Teacher background information


Year 6 Science Content Description

Science as a Human Endeavour

Use and influence of science

Scientific knowledge is used to solve problems and inform personal and community decisions (ACSHE100 - Scootle )

  • discussing how modern approaches to fire ecology in Australia are being informed by Aboriginal and Torres Strait Islander Peoples’ traditional ecological knowledge and fire management practices (OI.2, OI.9)

This elaboration provides students with the opportunity to understand how solutions to contemporary environmental issues in Australia are being informed by the traditional ecological knowledges of Aboriginal and Torres Strait Islander Peoples. Traditional ecological knowledges of Aboriginal and Torres Strait Islander Peoples have long been used to manage and maintain the environment. Contemporary environmental issues such as uncontrolled bushfires, carbon emissions and endangered biodiversity require complex scientific approaches to slow or prevent continued damage to the environment and danger to Australian communities. Scientists are turning to the ecological knowledges of Aboriginal and Torres Strait Islander Peoples to inform and implement solutions to these contemporary environmental issues.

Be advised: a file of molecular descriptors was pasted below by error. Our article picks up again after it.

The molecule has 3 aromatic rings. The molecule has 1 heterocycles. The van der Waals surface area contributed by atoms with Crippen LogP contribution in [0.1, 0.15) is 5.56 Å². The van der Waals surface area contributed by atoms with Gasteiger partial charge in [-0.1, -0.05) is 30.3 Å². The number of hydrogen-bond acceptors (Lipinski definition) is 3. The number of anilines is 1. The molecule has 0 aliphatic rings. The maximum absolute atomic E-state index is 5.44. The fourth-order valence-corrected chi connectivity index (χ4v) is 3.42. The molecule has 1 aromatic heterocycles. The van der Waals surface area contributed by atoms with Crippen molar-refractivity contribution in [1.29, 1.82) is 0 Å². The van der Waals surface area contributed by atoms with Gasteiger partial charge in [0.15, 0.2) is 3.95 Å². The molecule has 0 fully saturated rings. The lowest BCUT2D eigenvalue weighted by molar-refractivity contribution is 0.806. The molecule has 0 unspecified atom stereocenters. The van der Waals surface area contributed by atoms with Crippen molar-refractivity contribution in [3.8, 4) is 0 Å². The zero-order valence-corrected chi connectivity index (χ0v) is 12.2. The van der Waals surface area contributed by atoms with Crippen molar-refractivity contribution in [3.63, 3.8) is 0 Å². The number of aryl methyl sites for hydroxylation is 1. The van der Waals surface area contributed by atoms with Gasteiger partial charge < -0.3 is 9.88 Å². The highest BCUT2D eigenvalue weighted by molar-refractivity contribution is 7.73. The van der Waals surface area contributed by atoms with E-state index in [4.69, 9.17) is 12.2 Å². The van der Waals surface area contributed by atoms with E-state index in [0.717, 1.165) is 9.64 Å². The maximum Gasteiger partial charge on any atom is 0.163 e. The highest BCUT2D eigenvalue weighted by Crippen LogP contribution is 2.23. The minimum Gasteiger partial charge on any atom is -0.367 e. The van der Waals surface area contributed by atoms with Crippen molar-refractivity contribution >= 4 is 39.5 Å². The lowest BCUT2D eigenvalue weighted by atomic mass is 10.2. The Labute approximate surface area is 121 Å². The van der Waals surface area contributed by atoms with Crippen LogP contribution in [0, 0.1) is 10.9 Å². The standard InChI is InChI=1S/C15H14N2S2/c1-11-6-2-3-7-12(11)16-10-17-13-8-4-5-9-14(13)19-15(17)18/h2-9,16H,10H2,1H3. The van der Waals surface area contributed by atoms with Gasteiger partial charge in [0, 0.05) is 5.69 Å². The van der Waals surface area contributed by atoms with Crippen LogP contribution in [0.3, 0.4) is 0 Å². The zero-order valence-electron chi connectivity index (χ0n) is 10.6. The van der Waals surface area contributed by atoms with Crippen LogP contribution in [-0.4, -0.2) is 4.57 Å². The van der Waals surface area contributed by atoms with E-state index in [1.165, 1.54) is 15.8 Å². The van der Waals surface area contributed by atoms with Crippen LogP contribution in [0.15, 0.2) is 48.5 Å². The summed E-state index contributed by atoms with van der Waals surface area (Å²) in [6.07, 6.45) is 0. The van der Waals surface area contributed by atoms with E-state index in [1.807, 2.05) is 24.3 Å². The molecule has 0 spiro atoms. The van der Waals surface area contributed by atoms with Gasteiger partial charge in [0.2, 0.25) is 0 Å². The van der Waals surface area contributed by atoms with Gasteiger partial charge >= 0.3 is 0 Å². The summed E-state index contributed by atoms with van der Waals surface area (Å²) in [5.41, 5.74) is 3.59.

For many thousands of years fire has been used to manage the Australian landscape and has influenced the way Aboriginal and Torres Strait Islander Peoples have lived on and with their Country and Place. Many Australian ecosystems have adapted to regular fire management, and the biodiversity within these ecosystems is dependent on those fire regimes. Fire regimes traditionally implemented by Aboriginal and Torres Strait Islander Peoples fulfilled many requirements including: to clear the ground for travel and camp sites, to facilitate hunting by attracting animals with fresh grasses, and to ensure the plentiful supply of important food resources. European colonisers who interpreted burning of Country as an environmentally destructive practice prevented traditional fire regimes being implemented. This has resulted in an increase in the number of large, uncontrolled bushfires, greater soil erosion and soil salinity, and the intrusion of introduced weeds and feral animal populations. More recently, the importance of carefully controlled and managed fire regimes has been recognised as an essential tool to manage the Australian environment. Contemporary science is now looking to Aboriginal and Torres Strait Islander Traditional Owners to develop solutions to these issues based on traditional ecological knowledges and practices. It is now recognised that Aboriginal and Torres Strait Islander fire practices can positively influence the Australian environment and inform future implementation of fire regimes.